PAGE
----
(3) Go online. You can start with the Volunteer Opportunities Guide at www.probono.net/volunteer. Just enter your location and what kind of case you would like to volunteer on and you can connect with organizations that need your help.
Probono.netcan also help you find free CLE trainings, news articles, specific cases seeking pro bono counsel, and a wealth of pro bono training manuals, sample briefs and pleadings, and other forms to support your pro bono work.
For those who think it is cynical or self-serving to view pro bono as a way to get a job, there is nothing cynical about the experience of connecting to a client and serving the overwhelming need for legal help for people who cannot afford an attorney. The clients you represent are real, the attorney relationships you develop in the process are real, and these experiences stay with you even after the case is over. And there is nothing cynical about being an attorney with a dream job who fulfills the proudest tradition in our profession: pro bono.
Tory Messina is New York Program Coordinator at Pro Bono Net. Prior to joining Pro Bono Net, Tory worked as an Associate at Fried Frank, where she took on both death penalty and asylum pro bono matters. Tory received her J.D. from University of Pennsylvania Law School, where she was involved in the Penn Law Immigration Project, taught Street Law at the Juvenile Detention Center and was on the Board of the Penn Law Chapter of ACS. She can be reached at firstname.lastname@example.org.
Friday, March 11, 2011
- By: Jonathan Vickery
- Organization: Texas Access to Justice Foundation
- Source: Texas
Responding to the rising number of self-represented litigants in Texas, the Texas Access to Justice Foundation recently made several grants to pilot projects to develop best practices for assisting low-income people who are representing themselves in civil court proceedings. These grants, which began on January 1 of this year, will run for 20 months. Within these first few months of the grants, the programs have already assisted hundreds of self-represented litigants.
The Rural Pro Se Litigation Project, a pilot program of Lone Star Legal Aid was established to address the needs of low-income people in rural areas who are representing themselves in civil court proceedings. The project provides information, advice, and access to technology and is housed at the Nacogdoches Public Library in Nacogdoches and the TLL Temple Memorial Library in Diboll. Research found that libraries are often the starting point for people in the community seeking legal information.
To date, the project has assisted over 100 applicants with information and brief advice, and has provided forms for applicants for matters including divorce, power of attorney, name change, consumer issues, and real estate issues.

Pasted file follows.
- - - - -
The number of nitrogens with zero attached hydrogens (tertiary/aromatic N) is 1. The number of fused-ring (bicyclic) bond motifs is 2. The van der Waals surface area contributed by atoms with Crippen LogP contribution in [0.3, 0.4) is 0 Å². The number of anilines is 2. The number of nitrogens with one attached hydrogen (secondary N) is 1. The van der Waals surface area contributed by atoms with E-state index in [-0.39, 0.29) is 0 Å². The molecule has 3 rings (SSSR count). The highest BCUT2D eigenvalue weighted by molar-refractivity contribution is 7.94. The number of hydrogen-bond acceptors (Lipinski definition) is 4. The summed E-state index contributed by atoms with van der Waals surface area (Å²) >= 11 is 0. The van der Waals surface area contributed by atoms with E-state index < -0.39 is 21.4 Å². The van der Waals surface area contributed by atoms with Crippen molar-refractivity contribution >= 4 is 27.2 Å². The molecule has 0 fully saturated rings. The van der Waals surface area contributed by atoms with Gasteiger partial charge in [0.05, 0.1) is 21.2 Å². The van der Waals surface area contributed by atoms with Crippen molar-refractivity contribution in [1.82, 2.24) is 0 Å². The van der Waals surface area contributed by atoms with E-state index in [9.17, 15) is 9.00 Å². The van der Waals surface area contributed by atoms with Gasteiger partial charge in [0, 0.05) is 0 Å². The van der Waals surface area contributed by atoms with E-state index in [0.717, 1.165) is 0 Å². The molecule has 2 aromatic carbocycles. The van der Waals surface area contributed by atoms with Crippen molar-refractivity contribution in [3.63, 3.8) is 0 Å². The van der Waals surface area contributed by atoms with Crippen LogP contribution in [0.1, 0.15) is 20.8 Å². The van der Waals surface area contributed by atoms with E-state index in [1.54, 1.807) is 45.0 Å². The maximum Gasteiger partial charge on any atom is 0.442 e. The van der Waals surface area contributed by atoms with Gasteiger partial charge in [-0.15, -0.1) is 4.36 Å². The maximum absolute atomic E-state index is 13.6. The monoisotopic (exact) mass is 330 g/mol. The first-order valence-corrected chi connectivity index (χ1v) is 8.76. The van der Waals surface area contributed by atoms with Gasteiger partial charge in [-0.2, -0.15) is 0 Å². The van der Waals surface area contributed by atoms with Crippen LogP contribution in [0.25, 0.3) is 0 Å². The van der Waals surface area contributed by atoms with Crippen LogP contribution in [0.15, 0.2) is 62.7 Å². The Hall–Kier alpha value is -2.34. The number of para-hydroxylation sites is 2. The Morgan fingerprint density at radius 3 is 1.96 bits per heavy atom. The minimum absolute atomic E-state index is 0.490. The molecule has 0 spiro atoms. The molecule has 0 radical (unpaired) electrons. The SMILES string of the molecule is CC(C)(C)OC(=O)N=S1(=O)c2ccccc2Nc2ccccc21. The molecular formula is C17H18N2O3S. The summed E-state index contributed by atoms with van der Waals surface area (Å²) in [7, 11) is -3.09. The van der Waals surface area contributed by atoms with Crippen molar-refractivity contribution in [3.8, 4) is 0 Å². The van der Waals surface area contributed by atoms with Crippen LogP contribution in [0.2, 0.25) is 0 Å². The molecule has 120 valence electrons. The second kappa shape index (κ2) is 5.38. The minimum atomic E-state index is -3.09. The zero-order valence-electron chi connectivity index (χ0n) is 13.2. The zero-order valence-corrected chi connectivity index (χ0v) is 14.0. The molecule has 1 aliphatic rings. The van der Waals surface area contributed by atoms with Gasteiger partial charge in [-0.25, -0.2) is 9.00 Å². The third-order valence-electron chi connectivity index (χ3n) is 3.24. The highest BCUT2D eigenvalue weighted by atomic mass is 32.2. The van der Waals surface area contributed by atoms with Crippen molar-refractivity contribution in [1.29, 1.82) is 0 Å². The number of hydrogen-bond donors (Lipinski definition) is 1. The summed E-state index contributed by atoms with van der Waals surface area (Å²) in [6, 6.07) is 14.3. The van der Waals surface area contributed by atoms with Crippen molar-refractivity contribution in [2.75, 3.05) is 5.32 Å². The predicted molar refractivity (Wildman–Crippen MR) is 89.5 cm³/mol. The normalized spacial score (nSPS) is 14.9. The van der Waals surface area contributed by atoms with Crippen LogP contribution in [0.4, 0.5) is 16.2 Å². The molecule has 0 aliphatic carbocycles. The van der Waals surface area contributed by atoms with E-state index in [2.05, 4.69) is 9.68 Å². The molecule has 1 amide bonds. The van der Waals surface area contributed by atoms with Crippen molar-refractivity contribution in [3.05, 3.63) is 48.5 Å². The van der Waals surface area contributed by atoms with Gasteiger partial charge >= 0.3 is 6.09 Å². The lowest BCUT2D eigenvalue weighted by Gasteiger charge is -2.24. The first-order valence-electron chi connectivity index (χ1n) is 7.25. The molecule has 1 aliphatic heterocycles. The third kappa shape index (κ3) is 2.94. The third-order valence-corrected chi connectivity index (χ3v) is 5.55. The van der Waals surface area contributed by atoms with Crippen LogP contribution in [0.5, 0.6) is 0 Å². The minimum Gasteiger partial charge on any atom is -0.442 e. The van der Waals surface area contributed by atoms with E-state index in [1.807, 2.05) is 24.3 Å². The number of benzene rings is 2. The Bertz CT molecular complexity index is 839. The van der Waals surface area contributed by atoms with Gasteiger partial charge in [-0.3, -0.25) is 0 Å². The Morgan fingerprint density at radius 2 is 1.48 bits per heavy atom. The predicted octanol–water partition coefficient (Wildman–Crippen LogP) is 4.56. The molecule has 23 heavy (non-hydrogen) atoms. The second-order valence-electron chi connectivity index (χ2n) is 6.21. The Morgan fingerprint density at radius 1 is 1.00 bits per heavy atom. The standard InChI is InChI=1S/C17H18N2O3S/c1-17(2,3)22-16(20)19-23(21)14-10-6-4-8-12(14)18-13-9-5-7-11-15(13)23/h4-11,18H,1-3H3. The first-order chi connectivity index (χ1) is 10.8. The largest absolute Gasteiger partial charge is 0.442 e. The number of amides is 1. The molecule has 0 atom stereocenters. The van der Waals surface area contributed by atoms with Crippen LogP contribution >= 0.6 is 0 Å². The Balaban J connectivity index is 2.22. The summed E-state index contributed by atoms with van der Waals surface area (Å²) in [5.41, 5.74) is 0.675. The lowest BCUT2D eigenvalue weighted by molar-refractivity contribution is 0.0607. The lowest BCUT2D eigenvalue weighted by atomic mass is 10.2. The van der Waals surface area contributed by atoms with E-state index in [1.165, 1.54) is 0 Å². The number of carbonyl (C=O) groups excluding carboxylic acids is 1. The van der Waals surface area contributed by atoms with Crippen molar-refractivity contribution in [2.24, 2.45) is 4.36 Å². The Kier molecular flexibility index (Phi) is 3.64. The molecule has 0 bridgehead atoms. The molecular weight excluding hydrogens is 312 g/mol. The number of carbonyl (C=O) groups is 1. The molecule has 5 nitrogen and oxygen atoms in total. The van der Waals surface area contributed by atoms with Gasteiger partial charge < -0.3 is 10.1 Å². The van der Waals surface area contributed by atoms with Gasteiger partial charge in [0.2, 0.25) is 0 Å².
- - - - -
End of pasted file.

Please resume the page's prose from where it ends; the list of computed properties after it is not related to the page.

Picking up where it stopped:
Texas Legal Services Center’s (TLSC) Self-Represented Litigants’ Project has four components: 1) installing two self-help workstations in the Lubbock County Law Library; 2) producing a self-help video giving self-represented litigants basic information such as how to file documents with the clerk’s office and what happens in an uncontested divorce hearing; 3) producing self-help documents in a user-friendly interview format and posting them on http://www.texaslawhelp.org; and 4) adding an internet chat feature to http://www.texaslawhelp.org that allows users to talk to an attorney using instant messaging.
The video is in the editing stage and should be posted on YouTube and Texas Law Help this summer. The workstations are fully functional and are proving to be popular with the public. TLSC has posted several self-help kits to http://www.texaslawhelp.org. Two lawyers have begun providing legal information and legal advice through internet chats to low income persons in all of Texas’ 254 counties. Since the chat program began in May 2010, TLSC’s attorneys have handled over 1500 chats with low income Texans.
The Smith County Bar Foundation is increasing access to justice in Smith County through a court-based Self-Help Center, staffed by a full time reference attorney in collaboration with the Smith County Law Library. The Foundation is also increasing the number of volunteers who accept cases through Lone Star Legal Aid.
Almost 20,000 clients use the Smith County Law Library annually, and it is estimated that almost half of those are self-represented and low-income. This program estimates it will double the number of volunteer hours provided through Lone Star Legal Aid and assist several hundred self-represented litigants. Not only will it increase access to justice for low-income litigants, but it will alleviate the burden of assisting self-represented litigants that is now placed on the courts and their staff.